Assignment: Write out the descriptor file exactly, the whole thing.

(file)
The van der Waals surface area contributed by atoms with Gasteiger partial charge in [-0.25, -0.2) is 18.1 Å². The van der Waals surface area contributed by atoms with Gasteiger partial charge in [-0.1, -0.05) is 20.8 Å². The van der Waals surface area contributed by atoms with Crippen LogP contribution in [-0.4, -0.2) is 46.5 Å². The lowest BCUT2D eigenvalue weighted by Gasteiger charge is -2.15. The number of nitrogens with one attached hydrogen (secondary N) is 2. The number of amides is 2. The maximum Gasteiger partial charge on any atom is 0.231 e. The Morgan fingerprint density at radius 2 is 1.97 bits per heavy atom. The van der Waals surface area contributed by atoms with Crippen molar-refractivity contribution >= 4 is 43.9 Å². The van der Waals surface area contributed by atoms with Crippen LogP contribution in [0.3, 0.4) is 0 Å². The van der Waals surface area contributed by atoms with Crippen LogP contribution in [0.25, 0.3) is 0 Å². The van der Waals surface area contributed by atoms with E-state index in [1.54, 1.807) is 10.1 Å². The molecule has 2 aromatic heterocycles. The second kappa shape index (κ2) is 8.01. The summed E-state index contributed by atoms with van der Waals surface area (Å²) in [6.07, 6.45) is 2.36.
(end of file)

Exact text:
The van der Waals surface area contributed by atoms with Gasteiger partial charge in [-0.25, -0.2) is 18.1 Å². The van der Waals surface area contributed by atoms with Gasteiger partial charge in [-0.1, -0.05) is 20.8 Å². The van der Waals surface area contributed by atoms with Crippen LogP contribution in [-0.4, -0.2) is 46.5 Å². The lowest BCUT2D eigenvalue weighted by Gasteiger charge is -2.15. The number of nitrogens with one attached hydrogen (secondary N) is 2. The number of amides is 2. The maximum Gasteiger partial charge on any atom is 0.231 e. The Morgan fingerprint density at radius 2 is 1.97 bits per heavy atom. The van der Waals surface area contributed by atoms with Crippen molar-refractivity contribution >= 4 is 43.9 Å². The van der Waals surface area contributed by atoms with Crippen LogP contribution in [0.3, 0.4) is 0 Å². The van der Waals surface area contributed by atoms with Crippen LogP contribution in [0.25, 0.3) is 0 Å². The van der Waals surface area contributed by atoms with E-state index in [1.54, 1.807) is 10.1 Å². The molecule has 2 aromatic heterocycles. The second kappa shape index (κ2) is 8.01. The summed E-state index contributed by atoms with van der Waals surface area (Å²) in [6.07, 6.45) is 2.36.